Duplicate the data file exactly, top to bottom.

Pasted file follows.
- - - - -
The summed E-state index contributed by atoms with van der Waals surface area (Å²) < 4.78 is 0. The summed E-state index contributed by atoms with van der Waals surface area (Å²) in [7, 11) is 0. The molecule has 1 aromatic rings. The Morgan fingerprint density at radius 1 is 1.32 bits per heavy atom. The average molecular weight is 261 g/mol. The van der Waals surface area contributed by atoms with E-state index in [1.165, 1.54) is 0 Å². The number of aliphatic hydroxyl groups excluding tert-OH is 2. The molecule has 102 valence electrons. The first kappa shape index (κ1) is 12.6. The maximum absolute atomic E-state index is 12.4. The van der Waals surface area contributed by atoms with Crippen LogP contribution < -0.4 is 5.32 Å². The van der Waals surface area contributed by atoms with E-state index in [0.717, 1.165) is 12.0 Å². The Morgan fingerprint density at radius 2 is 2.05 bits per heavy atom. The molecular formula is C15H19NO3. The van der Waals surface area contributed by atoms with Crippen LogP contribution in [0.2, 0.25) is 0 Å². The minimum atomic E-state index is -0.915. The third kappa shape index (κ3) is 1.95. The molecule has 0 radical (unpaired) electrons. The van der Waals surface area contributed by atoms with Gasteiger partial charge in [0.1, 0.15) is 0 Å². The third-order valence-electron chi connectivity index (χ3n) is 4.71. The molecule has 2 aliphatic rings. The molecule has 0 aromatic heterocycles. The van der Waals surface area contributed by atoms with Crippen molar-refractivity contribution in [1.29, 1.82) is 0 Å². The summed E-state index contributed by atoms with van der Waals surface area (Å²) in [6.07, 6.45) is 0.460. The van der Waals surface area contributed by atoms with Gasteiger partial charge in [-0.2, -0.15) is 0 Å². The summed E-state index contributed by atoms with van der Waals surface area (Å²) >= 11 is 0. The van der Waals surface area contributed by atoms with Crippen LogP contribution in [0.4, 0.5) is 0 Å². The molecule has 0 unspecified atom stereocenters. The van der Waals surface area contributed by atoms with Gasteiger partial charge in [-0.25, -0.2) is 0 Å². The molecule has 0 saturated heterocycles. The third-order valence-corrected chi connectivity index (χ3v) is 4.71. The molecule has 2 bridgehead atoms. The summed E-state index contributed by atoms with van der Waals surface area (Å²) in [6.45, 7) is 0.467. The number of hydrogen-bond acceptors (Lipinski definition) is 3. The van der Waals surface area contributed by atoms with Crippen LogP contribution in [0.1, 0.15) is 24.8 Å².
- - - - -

The summed E-state index contributed by atoms with van der Waals surface area (Å²) < 4.78 is 0. The summed E-state index contributed by atoms with van der Waals surface area (Å²) in [7, 11) is 0. The molecule has 1 aromatic rings. The Morgan fingerprint density at radius 1 is 1.32 bits per heavy atom. The average molecular weight is 261 g/mol. The van der Waals surface area contributed by atoms with E-state index in [1.165, 1.54) is 0 Å². The number of aliphatic hydroxyl groups excluding tert-OH is 2. The molecule has 102 valence electrons. The first kappa shape index (κ1) is 12.6. The maximum absolute atomic E-state index is 12.4. The van der Waals surface area contributed by atoms with Crippen LogP contribution < -0.4 is 5.32 Å². The van der Waals surface area contributed by atoms with E-state index in [0.717, 1.165) is 12.0 Å². The Morgan fingerprint density at radius 2 is 2.05 bits per heavy atom. The molecular formula is C15H19NO3. The van der Waals surface area contributed by atoms with Crippen LogP contribution in [0.2, 0.25) is 0 Å². The minimum atomic E-state index is -0.915. The third kappa shape index (κ3) is 1.95. The molecule has 0 radical (unpaired) electrons. The van der Waals surface area contributed by atoms with Gasteiger partial charge in [0.1, 0.15) is 0 Å². The third-order valence-electron chi connectivity index (χ3n) is 4.71. The molecule has 2 aliphatic rings. The molecule has 0 aromatic heterocycles. The van der Waals surface area contributed by atoms with Crippen molar-refractivity contribution in [1.29, 1.82) is 0 Å². The summed E-state index contributed by atoms with van der Waals surface area (Å²) in [6.07, 6.45) is 0.460. The van der Waals surface area contributed by atoms with Gasteiger partial charge in [-0.2, -0.15) is 0 Å². The summed E-state index contributed by atoms with van der Waals surface area (Å²) >= 11 is 0. The van der Waals surface area contributed by atoms with Crippen LogP contribution in [0.4, 0.5) is 0 Å². The molecule has 0 unspecified atom stereocenters. The van der Waals surface area contributed by atoms with Gasteiger partial charge in [-0.25, -0.2) is 0 Å². The molecule has 0 saturated heterocycles. The third-order valence-corrected chi connectivity index (χ3v) is 4.71. The molecule has 2 bridgehead atoms. The summed E-state index contributed by atoms with van der Waals surface area (Å²) in [6.45, 7) is 0.467. The number of hydrogen-bond acceptors (Lipinski definition) is 3. The van der Waals surface area contributed by atoms with Crippen LogP contribution in [0.1, 0.15) is 24.8 Å².